adjective \ˈī-dəl\

: not working, active, or being used

: not having any real purpose or value

: not having much activity

idler \ˈīd-lər, ˈī-dəl-ər\ idlest \ˈīd-ləst, ˈī-dəl-əst\

Full Definition of IDLE

:  lacking worth or basis :  vain <idle chatter> <idle pleasure>
:  not occupied or employed: as
a :  having no employment :  inactive <idle workers>
b :  not turned to normal or appropriate use <idle farmland>
c :  not scheduled to compete <the team will be idle tomorrow>
a :  shiftless, lazy
b :  having no evident lawful means of support
idle·ness \ˈī-dəl-nəs\ noun
idly \ˈīd-lē, ˈī-dəl-ē\ adverb

Examples of IDLE

  1. There has been a lot of idle speculation about what might happen, but no one really knows.
  2. the idle days of summer

Origin of IDLE

Middle English idel, from Old English īdel; akin to Old High German ītal worthless
First Known Use: before 12th century

Rhymes with IDLE



of an engine or vehicle : to run without being connected for doing useful work

: to spend time doing nothing or nothing useful

: to cause (someone or something) to stop working : to make (someone or something) idle

idledidling \ˈīd-liŋ, ˈī-dəl-iŋ\

Full Definition of IDLE

intransitive verb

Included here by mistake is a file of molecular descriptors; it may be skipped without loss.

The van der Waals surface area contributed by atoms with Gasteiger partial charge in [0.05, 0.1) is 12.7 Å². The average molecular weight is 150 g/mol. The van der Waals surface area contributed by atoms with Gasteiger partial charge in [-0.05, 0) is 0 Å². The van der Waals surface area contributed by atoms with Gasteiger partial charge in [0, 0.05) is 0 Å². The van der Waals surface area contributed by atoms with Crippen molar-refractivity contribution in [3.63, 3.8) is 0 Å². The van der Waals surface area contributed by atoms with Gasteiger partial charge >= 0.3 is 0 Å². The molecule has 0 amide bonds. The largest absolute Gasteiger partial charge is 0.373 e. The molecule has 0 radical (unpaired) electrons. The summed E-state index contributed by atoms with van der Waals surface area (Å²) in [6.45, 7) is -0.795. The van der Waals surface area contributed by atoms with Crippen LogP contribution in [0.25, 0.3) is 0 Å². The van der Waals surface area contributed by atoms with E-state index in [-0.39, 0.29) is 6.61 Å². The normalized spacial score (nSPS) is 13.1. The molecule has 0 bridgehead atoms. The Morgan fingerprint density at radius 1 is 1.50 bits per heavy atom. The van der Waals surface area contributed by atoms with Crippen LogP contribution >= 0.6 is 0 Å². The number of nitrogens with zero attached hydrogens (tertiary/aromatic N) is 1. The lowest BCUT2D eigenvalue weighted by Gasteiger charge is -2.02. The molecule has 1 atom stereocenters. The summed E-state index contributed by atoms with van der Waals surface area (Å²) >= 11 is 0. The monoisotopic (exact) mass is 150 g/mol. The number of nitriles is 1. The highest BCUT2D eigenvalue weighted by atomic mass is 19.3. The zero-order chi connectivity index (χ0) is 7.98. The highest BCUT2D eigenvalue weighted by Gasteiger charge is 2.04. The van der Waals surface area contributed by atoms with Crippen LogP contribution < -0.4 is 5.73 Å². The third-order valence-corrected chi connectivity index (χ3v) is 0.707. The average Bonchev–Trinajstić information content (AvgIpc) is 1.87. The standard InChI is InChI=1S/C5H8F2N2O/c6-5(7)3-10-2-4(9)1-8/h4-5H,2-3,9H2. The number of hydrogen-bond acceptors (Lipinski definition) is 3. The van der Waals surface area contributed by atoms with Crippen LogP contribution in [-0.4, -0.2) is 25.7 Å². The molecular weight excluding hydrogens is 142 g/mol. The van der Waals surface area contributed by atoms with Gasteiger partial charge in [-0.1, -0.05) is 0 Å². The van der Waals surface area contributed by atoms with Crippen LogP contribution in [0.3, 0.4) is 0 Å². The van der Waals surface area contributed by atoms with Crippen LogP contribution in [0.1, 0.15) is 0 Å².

a :  to spend time in idleness
b :  to move idly
:  to run at low power and often disconnected usually so that power is not used for useful work <the engine is idling>
transitive verb
:  to pass in idleness
:  to make idle <workers idled by a strike>
:  to cause to idle
idler \ˈīd-lər, ˈī-dəl-ər\ noun

Examples of IDLE

  1. She left the engine idling for a few seconds before she turned it off.
  2. The cars idled in traffic.
  3. A group of boys idled in the doorway.
  4. The factory closed, idling several hundred workers.
  5. Thousands of workers have been idled by the bad economy.
  6. The factory has been idled by the strike.

First Known Use of IDLE


Synonym Discussion of IDLE

idle, loaf, lounge, loll, laze mean to spend time doing nothing. idle may be used in reference to persons that move lazily or without purpose <idled the day away>. loaf suggests either resting or wandering about as though there were nothing to do <she does her work and then loafs the rest of the day>. lounge , though occasionally used as equal to idle or loaf, typically conveys an additional implication of resting or reclining against a support or of physical comfort and ease in relaxation <he lounged against the wall>. loll also carries an implication of a posture similar to that of lounge, but places greater stress upon an indolent or relaxed attitude <lolling on the couch>. laze usually implies the relaxation of a busy person enjoying a vacation or moments of leisure <lazed about between appointments>.

Rhymes with IDLE


Next Word in the Dictionary: idlebyPrevious Word in the Dictionary: -idiumAll Words Near: idle
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